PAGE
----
Monday, 23 May 2011

Opera: Don Giovanni at Glyndebourne

The cast of Don Giovanni  Photo Glyndebourne

Mozart’s operas are usually fairly jolly affairs – by opera standards – and Don Giovanni, even though it deals with pretty tragic themes (rape, murder) is basically comic in character. Even so, when the wronged Donna Anna (Albina Shagimuratova) discovers her father is dead and begins her aria in the vast, luxurious theatre at Glyndebourne, tears started running down my cheeks. Crying during opera is an affliction I inherited from my mother, and however much I try, I cannot get rid of.  

Putting my silly weeping during operas aside, my first visit to Glyndebourne was a huge success. We were fortunate that the organising had been done for us by a dear friend – all the Englishman and I had to do was to be ready outside our door late Sunday morning. 

Even the train journey from Victoria and back was fairly painless, and the buses were waiting outside the station at Lewis to take us to the house and gardens at Glyndebourne as planned. 

I’d been fretting about what to wear – did I need wedges for the grass, would it be too cold and rainy for my long dress (‘it’s customary to wear black tie for men and long or short dresses for women’ the Glyndebourne site advised). I envied the Englishman for his simple choice of a black tie; why is there not a similar (although boring) alternative for women? However, there was a little mishap with Englishman's slightly tight dinner suit trousers - he's had the same suit for a few years now - but less said about that the better.

Blue skies at Glyndebourne

But you can see it wasn't terribly warm...

In the end I wore a Hobbs black and white maxi dress with a shrug and a black Marimekko jacket which I've had for more years than I can remember, together with white patent NW3 wedges. It was a good choice - I was warm outside and when inside just had to peel off a layer or two.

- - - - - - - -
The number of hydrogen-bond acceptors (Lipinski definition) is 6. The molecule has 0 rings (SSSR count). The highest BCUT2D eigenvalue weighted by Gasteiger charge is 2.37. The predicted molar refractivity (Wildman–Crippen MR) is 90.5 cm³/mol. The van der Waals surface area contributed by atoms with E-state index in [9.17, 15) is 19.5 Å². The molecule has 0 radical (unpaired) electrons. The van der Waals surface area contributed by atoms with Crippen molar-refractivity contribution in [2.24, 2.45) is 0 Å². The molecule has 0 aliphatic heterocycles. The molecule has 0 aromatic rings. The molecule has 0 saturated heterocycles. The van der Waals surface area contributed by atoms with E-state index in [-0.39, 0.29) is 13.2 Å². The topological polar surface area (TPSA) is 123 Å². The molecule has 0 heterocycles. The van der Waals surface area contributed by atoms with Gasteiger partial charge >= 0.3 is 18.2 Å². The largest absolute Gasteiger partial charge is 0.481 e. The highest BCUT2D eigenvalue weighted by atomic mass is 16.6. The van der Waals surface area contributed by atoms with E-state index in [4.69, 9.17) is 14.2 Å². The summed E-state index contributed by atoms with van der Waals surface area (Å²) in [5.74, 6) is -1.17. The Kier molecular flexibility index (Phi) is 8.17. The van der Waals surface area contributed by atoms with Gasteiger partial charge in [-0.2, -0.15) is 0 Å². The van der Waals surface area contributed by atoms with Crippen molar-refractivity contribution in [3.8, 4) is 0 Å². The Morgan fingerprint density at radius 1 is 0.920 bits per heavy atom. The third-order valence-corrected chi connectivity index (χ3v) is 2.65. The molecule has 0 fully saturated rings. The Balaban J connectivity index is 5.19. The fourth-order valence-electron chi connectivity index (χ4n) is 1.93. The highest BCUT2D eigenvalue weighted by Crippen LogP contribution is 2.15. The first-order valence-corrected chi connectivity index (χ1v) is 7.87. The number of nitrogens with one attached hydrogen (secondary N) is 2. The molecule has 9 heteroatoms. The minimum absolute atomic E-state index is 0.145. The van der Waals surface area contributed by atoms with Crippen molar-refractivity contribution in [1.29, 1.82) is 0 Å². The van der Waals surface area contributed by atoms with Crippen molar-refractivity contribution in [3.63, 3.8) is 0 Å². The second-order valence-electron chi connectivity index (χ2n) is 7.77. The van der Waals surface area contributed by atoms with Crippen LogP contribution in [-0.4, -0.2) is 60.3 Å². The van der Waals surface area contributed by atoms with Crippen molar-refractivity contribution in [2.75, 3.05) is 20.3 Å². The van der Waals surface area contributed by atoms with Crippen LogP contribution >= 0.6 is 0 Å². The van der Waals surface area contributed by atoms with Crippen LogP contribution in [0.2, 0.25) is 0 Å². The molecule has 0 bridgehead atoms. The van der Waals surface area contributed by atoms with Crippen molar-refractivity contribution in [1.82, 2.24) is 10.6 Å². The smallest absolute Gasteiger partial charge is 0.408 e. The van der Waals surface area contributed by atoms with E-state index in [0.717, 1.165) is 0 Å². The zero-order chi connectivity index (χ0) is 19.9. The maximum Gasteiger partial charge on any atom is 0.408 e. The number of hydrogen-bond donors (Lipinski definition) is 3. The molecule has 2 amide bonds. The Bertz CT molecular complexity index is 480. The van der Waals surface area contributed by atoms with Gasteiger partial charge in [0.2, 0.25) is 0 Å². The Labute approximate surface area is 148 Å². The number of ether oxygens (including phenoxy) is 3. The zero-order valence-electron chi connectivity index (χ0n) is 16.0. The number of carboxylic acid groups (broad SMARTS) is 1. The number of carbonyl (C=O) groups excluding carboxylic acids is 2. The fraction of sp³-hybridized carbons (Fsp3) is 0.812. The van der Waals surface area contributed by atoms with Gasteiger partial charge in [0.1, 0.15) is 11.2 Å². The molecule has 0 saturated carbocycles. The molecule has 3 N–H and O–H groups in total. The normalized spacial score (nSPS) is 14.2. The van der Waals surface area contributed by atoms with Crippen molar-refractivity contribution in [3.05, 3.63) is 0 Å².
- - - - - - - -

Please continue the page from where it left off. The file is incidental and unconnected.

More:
There was rain as the train pulled into Gatwick; after that the skies were bright. Even the brisk wind didn't worry us, because in honour of a birthday amidst our party, for the long interval (they know how to organise these events in the UK to maximise enjoyment!) we'd booked a table at the Middle and Over Wallop restaurant, which for the duration of the opera festival has been taken over by Albert Roux, OBE.  

I was astonished and honoured when at the end of a fantastic meal of asparagus, lobster and strawberries, and while sipping the rest of our vintage champagne, who else but the famed chef himself, supported by a cane, came and talked to a few of the guests – including us! I was so awe struck I didn’t even think about taking pictures, but it was incredible to talk to a man who, together with his brother, is responsible for such a food revolution in Britain.

Still, even food cooked by a master came second in the enjoyment stakes on the day, because Don Giovanni with London Philharmonic Orchestra was outstanding in every way. Firstly the staging was fantastic and suited the opera's dark themes to a tee. A gigantic pandora’s box of a set transformed itself from darkened streets, to the lavish rooms for Don Giovanni’s orgy, to a dark, sinister graveyard, and finally to a table set for a meal with a ghost. There was even a proper fire at the end of the Act I - it was just incredible!

As for the cast; their voices were incredibly polished – as I mentioned before I was particularly impressed by Albina Shagimuratova who sang the role of Donna Anna, but Lucas Meachem in the role of Don Giovanni should also receive a mention. His character who has to be both cruel, ruthless and seductive, demands incredible vocal attributes together with good acting skills. He has to invite the audience’s wrath as well as earn a secret admiration for his total lack of morals. Don Giovanni has to be a good 'baddie'. Same must be said for Matthew Rose who played Leporello, Don Giovanni’s trusted servant. His character, which is mainly comic, also has a serious side. He has the conscience which his master completely lacks.

When comparing different operas I've often cited Tosca, which we saw at La Bastille in Paris many, many years ago as the best I've ever seen. I'm afraid Don Giovanni at Glyndebourne trumps this by a mile. It was world class opera at its best.

Glyndebourne is screening some of the performances live in cinemas throughout UK this summer:

Die Meistersinger von Nurnberg by Richard Wagner on 26 June 2011
The Turn of the Screw by Benjamin Britten on 21 August 2011
Don Giovanni (recorded 2010) by Wolfgang Amadeus Mozart 31 July 2011  

If you like opera you could do worse than go to one of these screenings - I think I'm going to see if I can get a ticket to the 2010 version of Don Giovanni.

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